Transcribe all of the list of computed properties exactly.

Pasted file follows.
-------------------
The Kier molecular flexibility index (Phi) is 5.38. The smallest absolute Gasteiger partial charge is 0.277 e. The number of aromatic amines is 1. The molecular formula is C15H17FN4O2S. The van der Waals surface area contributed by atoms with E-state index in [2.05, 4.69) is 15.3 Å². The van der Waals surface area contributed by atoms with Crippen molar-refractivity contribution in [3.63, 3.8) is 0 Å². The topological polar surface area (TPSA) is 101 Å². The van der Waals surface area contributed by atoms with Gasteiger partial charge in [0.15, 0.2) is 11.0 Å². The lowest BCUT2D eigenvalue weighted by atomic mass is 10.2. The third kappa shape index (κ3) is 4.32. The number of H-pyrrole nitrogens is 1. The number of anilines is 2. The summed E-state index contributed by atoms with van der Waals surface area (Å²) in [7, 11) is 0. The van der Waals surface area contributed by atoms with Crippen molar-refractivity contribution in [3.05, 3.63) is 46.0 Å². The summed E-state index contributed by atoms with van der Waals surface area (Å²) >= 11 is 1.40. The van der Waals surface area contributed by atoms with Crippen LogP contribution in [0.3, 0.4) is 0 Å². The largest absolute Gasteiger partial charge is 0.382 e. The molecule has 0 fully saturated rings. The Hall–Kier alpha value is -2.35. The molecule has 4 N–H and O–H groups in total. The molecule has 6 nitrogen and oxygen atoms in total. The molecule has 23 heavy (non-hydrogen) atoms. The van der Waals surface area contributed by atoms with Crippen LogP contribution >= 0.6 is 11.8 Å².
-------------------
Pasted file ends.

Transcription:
The Kier molecular flexibility index (Phi) is 5.38. The smallest absolute Gasteiger partial charge is 0.277 e. The number of aromatic amines is 1. The molecular formula is C15H17FN4O2S. The van der Waals surface area contributed by atoms with E-state index in [2.05, 4.69) is 15.3 Å². The van der Waals surface area contributed by atoms with Crippen molar-refractivity contribution in [3.63, 3.8) is 0 Å². The topological polar surface area (TPSA) is 101 Å². The van der Waals surface area contributed by atoms with Gasteiger partial charge in [0.15, 0.2) is 11.0 Å². The lowest BCUT2D eigenvalue weighted by atomic mass is 10.2. The third kappa shape index (κ3) is 4.32. The number of H-pyrrole nitrogens is 1. The number of anilines is 2. The summed E-state index contributed by atoms with van der Waals surface area (Å²) in [7, 11) is 0. The van der Waals surface area contributed by atoms with Crippen molar-refractivity contribution in [3.05, 3.63) is 46.0 Å². The summed E-state index contributed by atoms with van der Waals surface area (Å²) >= 11 is 1.40. The van der Waals surface area contributed by atoms with Crippen LogP contribution in [0.3, 0.4) is 0 Å². The largest absolute Gasteiger partial charge is 0.382 e. The molecule has 0 fully saturated rings. The Hall–Kier alpha value is -2.35. The molecule has 4 N–H and O–H groups in total. The molecule has 6 nitrogen and oxygen atoms in total. The molecule has 23 heavy (non-hydrogen) atoms. The van der Waals surface area contributed by atoms with Crippen LogP contribution >= 0.6 is 11.8 Å².